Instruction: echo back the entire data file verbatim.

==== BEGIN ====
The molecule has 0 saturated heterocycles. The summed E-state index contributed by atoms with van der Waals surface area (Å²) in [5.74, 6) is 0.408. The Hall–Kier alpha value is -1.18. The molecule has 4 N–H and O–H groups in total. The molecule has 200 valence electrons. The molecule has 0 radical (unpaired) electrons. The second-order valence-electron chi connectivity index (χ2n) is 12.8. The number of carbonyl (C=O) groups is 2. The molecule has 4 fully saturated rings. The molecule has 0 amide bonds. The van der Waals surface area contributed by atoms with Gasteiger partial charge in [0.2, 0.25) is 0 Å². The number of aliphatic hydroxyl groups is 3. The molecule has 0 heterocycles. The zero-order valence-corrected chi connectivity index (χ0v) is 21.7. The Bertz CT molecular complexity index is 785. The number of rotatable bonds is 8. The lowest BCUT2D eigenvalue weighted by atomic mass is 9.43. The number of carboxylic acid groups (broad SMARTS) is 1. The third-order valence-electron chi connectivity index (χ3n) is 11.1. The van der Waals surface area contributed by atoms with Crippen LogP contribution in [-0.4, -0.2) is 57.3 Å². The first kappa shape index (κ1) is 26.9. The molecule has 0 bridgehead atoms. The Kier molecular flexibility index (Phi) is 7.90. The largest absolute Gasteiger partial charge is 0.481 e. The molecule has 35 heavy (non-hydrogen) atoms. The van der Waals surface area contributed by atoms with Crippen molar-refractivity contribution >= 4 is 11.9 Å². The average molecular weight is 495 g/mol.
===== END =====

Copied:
The molecule has 0 saturated heterocycles. The summed E-state index contributed by atoms with van der Waals surface area (Å²) in [5.74, 6) is 0.408. The Hall–Kier alpha value is -1.18. The molecule has 4 N–H and O–H groups in total. The molecule has 200 valence electrons. The molecule has 0 radical (unpaired) electrons. The second-order valence-electron chi connectivity index (χ2n) is 12.8. The number of carbonyl (C=O) groups is 2. The molecule has 4 fully saturated rings. The molecule has 0 amide bonds. The van der Waals surface area contributed by atoms with Gasteiger partial charge in [0.2, 0.25) is 0 Å². The number of aliphatic hydroxyl groups is 3. The molecule has 0 heterocycles. The zero-order valence-corrected chi connectivity index (χ0v) is 21.7. The Bertz CT molecular complexity index is 785. The number of rotatable bonds is 8. The lowest BCUT2D eigenvalue weighted by atomic mass is 9.43. The number of carboxylic acid groups (broad SMARTS) is 1. The third-order valence-electron chi connectivity index (χ3n) is 11.1. The van der Waals surface area contributed by atoms with Crippen LogP contribution in [-0.4, -0.2) is 57.3 Å². The first kappa shape index (κ1) is 26.9. The molecule has 0 bridgehead atoms. The Kier molecular flexibility index (Phi) is 7.90. The largest absolute Gasteiger partial charge is 0.481 e. The molecule has 35 heavy (non-hydrogen) atoms. The van der Waals surface area contributed by atoms with Crippen molar-refractivity contribution >= 4 is 11.9 Å². The average molecular weight is 495 g/mol.